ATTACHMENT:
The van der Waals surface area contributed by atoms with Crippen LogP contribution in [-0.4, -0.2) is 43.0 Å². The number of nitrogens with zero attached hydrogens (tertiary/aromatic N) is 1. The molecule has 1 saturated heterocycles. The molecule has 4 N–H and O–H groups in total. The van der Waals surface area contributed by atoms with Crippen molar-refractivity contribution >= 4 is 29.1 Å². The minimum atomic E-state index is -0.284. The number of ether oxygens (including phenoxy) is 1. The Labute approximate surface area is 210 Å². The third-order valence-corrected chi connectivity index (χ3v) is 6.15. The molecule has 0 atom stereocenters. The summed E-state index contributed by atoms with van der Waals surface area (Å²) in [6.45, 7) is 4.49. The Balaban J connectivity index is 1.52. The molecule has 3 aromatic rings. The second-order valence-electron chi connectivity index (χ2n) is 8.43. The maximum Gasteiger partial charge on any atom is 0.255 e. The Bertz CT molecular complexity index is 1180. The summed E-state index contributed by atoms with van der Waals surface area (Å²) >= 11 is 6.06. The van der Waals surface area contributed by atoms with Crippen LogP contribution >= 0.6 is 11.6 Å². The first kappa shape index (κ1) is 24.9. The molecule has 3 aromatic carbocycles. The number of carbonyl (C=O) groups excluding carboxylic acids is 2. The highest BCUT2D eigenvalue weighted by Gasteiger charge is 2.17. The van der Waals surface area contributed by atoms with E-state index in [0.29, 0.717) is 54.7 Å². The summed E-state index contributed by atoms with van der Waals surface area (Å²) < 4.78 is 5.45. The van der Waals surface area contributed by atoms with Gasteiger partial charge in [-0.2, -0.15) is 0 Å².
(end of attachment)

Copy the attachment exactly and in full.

The van der Waals surface area contributed by atoms with Crippen LogP contribution in [-0.4, -0.2) is 43.0 Å². The number of nitrogens with zero attached hydrogens (tertiary/aromatic N) is 1. The molecule has 1 saturated heterocycles. The molecule has 4 N–H and O–H groups in total. The van der Waals surface area contributed by atoms with Crippen molar-refractivity contribution >= 4 is 29.1 Å². The minimum atomic E-state index is -0.284. The number of ether oxygens (including phenoxy) is 1. The Labute approximate surface area is 210 Å². The third-order valence-corrected chi connectivity index (χ3v) is 6.15. The molecule has 0 atom stereocenters. The summed E-state index contributed by atoms with van der Waals surface area (Å²) in [6.45, 7) is 4.49. The Balaban J connectivity index is 1.52. The molecule has 3 aromatic rings. The second-order valence-electron chi connectivity index (χ2n) is 8.43. The maximum Gasteiger partial charge on any atom is 0.255 e. The Bertz CT molecular complexity index is 1180. The summed E-state index contributed by atoms with van der Waals surface area (Å²) >= 11 is 6.06. The van der Waals surface area contributed by atoms with Crippen LogP contribution >= 0.6 is 11.6 Å². The first kappa shape index (κ1) is 24.9. The molecule has 3 aromatic carbocycles. The number of carbonyl (C=O) groups excluding carboxylic acids is 2. The highest BCUT2D eigenvalue weighted by Gasteiger charge is 2.17. The van der Waals surface area contributed by atoms with E-state index in [0.29, 0.717) is 54.7 Å². The summed E-state index contributed by atoms with van der Waals surface area (Å²) < 4.78 is 5.45. The van der Waals surface area contributed by atoms with Gasteiger partial charge in [-0.2, -0.15) is 0 Å².